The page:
If you record guitar using a digital device, chances are you've heard of AmpliTube.
For version 4, the interface has had something of a facelift, although like previous incarnations, it's still very intuitive.
This new incarnation comes in two formats: the Deluxe version (as reviewed) is for players who don't already own AmpliTube, while the standard version (€149) adds the new features and models for existing users.
Either way, IK's latest offers a load of extra flexibility over its predecessors.
First off, effects routing has been revamped, so you can now use rack effects as stompboxes in front of amps or in effects loops for extra tweakability. But most notably, AmpliTube's cab modelling has seriously raised its game, with a 3D visual representation of six different live rooms, a host of industry standard microphones and a version of more or less every type of guitar speaker on the market.
There's even a new mixer to blend the levels of the two cab mics, pan them, adjust the room ambience and width control of the mics, and even invert the phase of the three channels. This element genuinely gives you the feeling of being in a pro studio working on guitar tones, even if you're sat in front of your laptop in your pants!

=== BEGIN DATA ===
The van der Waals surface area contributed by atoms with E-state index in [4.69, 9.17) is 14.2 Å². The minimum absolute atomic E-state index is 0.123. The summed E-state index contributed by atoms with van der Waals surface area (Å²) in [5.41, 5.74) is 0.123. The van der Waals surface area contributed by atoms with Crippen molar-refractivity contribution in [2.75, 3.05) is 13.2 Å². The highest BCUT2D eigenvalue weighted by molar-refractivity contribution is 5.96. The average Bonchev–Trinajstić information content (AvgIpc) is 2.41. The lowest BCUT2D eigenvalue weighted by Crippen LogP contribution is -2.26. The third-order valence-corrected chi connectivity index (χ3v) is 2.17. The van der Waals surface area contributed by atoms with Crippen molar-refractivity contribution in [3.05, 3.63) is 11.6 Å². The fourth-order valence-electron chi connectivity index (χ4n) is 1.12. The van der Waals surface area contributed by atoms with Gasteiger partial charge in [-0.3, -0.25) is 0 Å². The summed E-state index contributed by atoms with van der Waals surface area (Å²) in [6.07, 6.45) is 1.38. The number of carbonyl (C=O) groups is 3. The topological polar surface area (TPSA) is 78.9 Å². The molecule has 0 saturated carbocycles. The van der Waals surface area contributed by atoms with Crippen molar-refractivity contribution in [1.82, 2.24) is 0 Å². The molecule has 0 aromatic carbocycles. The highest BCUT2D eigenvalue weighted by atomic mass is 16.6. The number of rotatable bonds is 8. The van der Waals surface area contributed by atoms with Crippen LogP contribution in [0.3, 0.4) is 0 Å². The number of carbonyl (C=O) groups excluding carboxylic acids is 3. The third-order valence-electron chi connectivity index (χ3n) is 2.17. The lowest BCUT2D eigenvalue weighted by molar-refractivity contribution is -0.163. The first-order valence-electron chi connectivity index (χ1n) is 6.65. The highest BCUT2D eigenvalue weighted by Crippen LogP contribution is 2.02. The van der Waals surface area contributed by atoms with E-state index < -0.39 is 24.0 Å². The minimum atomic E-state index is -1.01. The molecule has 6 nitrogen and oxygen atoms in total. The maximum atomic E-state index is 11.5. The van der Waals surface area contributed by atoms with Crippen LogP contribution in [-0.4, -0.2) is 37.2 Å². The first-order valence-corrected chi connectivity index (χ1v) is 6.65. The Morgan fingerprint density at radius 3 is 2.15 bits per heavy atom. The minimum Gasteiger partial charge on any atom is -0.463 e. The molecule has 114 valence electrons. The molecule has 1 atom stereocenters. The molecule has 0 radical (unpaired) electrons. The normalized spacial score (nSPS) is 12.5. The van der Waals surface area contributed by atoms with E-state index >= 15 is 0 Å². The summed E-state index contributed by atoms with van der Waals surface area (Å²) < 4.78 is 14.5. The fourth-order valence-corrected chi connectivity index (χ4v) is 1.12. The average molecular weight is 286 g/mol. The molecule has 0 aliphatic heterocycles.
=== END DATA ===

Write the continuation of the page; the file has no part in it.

"Modelling is authentic both aesthetically and sonically."
Other new features include a looper, and a sequencer that's much easier to use than before. The ability to multi-track and jam out ideas is a nice feature, but the looper is something of a weak link in the AmpliTube 4 chain. Without IK Multimedia's BlueBoard wireless MIDI controller or similar, it's nearly impossible to use, as the spacebar doubles as your record/play button – we struggled to get any usable results this way.
Compared with similar setups from Logic Pro X, Guitar Rig 5 and Waves' GTR, AmpliTube seems to be geared more towards tone purists than more experimental players, and accordingly, the modelling is authentic both aesthetically and sonically.
Yet although AmpliTube is famed for its licensed emulations of gear from Fender, Mesa/Boogie, Soldano, Orange et al, none of these official models are included in AmpliTube 4, which renders some of the software's presets somewhat lacking. Nonetheless, IK's own models do a great job, from the cleanest of funk rhythms with single coils, right through to super-high-gain lead/metal rhythm tones with humbuckers.
You may not get the same effects-laden creative wackiness that can be achieved with Guitar Rig, but you can accurately emulate a lot of classic and contemporary gear here.
While some may baulk at purchasing officially licensed models separately – the full Mesa/Boogie amp pack weighs in at €149.99 – this wide-ranging updatability is what continues to set AmpliTube apart from the crowd.